Probably where the majority of the dead go in the world of Niflheim is Helheim. Seeing as it was considered beneath the ground, we can assume that this is where most Norse believed they would go. If you compare Helheim and Hades (of the Greek/Roman beliefs), we can see a lot of correlation between the two worlds. Both are places of rest for the dead. Both are guarded by hounds. Both have rivers (one requires a ferry; the other we have a bridge.) I suspect that the concepts are very old and preclude either of the religions. No doubt we inherited those beliefs from an older paganism that may have existed before the migrations.
Helheim seems to be a place of rest for most of the dead. Despite the gloomy name, it appears to be a place where you are reunited with your loved ones and do the things that we normally do in our lives. Graves are considered gateways into this world. Those families that are in a general region may apparently haunt places near where they lived.
Unlike the Christian hell, most people in aren’t punished for their sins, with the exception of Nastrond. Like Tartarus of Greek and Roman Hades, it is a place of punishment for the worst criminals in Norse belief. Nastrond wasn’t only written in the Prose Edda, but also in the Poetic Edda, so we can’t necessarily blame Snorri for the similarity to the Christian hell. Nastrond is where Nidhoggr chews on the corpses of adulterers, oathbreakers, and murderers.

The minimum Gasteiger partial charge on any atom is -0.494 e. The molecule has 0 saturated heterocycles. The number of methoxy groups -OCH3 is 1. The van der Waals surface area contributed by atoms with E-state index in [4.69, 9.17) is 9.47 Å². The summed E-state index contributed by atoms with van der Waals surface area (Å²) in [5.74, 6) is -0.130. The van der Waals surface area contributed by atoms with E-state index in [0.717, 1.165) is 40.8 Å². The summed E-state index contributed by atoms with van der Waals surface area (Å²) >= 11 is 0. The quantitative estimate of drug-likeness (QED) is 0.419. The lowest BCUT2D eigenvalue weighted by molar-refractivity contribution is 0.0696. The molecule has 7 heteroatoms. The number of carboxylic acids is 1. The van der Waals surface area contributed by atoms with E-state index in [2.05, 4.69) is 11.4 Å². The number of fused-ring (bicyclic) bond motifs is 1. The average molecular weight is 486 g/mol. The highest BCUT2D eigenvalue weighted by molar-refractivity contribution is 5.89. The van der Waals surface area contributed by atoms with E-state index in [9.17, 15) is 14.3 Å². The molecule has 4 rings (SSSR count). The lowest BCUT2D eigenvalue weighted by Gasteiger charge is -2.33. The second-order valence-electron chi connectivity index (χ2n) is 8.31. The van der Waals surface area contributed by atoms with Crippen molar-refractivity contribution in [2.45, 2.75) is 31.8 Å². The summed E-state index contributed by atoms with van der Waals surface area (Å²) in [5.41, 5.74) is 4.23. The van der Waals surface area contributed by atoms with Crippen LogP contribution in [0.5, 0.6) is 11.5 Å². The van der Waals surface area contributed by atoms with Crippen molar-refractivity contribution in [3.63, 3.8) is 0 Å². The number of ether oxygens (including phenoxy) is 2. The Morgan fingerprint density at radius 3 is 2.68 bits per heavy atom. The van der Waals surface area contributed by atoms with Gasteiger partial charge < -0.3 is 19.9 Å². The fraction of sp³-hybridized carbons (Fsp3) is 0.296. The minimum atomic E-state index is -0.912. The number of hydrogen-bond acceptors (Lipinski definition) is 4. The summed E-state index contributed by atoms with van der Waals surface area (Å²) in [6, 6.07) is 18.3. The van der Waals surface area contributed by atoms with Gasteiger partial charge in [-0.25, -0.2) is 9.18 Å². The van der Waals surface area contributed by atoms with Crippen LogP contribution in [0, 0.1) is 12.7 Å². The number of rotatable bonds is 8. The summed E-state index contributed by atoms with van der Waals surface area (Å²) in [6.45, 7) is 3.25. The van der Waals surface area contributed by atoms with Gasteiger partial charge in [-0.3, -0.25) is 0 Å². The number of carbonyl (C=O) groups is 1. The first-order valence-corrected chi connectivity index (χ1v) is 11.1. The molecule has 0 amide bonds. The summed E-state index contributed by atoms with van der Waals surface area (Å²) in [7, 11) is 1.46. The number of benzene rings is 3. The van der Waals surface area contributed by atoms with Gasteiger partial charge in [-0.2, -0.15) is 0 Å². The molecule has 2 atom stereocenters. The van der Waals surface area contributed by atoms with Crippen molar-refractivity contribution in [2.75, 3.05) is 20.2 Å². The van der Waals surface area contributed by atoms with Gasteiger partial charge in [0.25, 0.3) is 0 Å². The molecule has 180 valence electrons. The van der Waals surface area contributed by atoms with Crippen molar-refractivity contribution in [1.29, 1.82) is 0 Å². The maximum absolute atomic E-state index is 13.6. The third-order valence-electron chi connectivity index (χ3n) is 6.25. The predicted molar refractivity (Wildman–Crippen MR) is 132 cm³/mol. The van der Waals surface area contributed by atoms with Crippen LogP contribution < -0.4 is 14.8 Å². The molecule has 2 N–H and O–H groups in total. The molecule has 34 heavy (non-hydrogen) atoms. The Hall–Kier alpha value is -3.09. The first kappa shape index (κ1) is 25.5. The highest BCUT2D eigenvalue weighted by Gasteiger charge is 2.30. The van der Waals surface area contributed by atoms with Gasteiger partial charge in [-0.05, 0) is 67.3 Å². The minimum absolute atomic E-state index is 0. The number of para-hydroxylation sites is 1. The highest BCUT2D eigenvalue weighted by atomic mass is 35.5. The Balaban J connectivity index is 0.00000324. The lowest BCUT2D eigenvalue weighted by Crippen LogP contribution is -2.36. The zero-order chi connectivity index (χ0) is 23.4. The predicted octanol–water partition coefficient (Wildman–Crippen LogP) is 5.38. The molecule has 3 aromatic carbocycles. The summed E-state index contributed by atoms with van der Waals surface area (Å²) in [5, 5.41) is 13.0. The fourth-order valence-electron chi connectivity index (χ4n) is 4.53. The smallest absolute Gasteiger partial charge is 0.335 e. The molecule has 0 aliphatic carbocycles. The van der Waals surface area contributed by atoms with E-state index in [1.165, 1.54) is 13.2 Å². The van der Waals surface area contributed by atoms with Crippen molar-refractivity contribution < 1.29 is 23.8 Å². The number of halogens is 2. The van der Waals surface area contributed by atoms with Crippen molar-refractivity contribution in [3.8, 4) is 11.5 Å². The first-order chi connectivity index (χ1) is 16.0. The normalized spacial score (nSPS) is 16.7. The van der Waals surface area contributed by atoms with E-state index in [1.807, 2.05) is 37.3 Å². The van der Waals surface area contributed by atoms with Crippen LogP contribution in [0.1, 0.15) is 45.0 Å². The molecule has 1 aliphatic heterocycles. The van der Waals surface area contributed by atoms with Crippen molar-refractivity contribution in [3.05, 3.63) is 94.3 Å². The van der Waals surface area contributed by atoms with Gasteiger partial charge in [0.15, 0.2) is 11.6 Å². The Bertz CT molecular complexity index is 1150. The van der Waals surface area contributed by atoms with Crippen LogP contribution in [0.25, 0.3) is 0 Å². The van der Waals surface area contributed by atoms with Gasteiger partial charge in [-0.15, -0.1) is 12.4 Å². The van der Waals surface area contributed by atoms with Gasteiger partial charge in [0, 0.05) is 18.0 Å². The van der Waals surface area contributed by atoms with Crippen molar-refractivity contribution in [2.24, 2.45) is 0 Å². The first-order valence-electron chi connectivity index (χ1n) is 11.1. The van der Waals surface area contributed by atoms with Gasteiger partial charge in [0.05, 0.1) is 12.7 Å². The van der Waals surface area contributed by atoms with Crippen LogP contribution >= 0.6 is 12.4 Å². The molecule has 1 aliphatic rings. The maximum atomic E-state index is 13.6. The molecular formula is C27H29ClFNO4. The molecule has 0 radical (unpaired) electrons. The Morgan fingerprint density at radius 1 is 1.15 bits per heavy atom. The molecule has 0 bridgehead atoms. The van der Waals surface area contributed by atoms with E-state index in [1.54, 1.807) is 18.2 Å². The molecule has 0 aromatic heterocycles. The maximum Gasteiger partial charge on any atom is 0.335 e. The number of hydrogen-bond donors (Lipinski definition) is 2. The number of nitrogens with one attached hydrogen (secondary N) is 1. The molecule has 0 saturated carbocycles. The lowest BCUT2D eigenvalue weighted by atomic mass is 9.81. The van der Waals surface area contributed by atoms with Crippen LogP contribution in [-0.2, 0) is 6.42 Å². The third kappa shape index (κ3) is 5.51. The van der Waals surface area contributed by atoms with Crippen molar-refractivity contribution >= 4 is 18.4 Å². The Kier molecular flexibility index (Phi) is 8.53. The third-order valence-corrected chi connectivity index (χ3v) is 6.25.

Those who die on the sea are destined to stay with the goddess, Ran. She takes sailors down to her hall where they reside. I have read something that states that they can travel the oceans, just as they had while living, but I honestly haven’t done much research on this.
Hall of Particular Gods or Goddesses
I’m pretty sure that if a god or goddess lays claim on you, you can end up in their hall when you die, rather than Helheim. I’ve seen this mentioned more than once by Heathens, and my own UPG confirms it.
One of the interesting beliefs is the Heathen version of reincarnation. You can be sent back through your family lineage if someone names a child after you. That’s an interesting concept, which means you better be particularly nice to your kids and grandkids if you ever want to be alive again.
I have some general thoughts about this, but this post is huge, so I just better leave it for the next post. Suffice to say, I have had experience with reincarnated animals, which does give me hope.
So, Where Do We Go When We Die?
In my darker moods, the skeptic in me says we all go to be food for worms. But that’s just my agnosticism occasionally breaking through. Regardless of our beliefs, death is a big unknown. That’s where religion comes in — to bridge the gap. As I’ve said in my last post, it’s not a democracy as to who goes where when we die. If the Christians are right, there’s a heaven and hell. If we’re right, we have many places we could go, but most people are likely to end up in Helheim with their families. We may be all right, or all wrong. Much of it is reliant on whether we have a soul, spirit, or something that can go on.
Which Brings Us to the Concept of the Soul
Apparently, our ancestors didn’t do the Christian thing and have one soul. Which is good, because it explains a lot more than the Christian counterpart. However, this is something I want to explore more in-depth, which means you’re probably going to get some heavy-hitting posts over the next few weeks.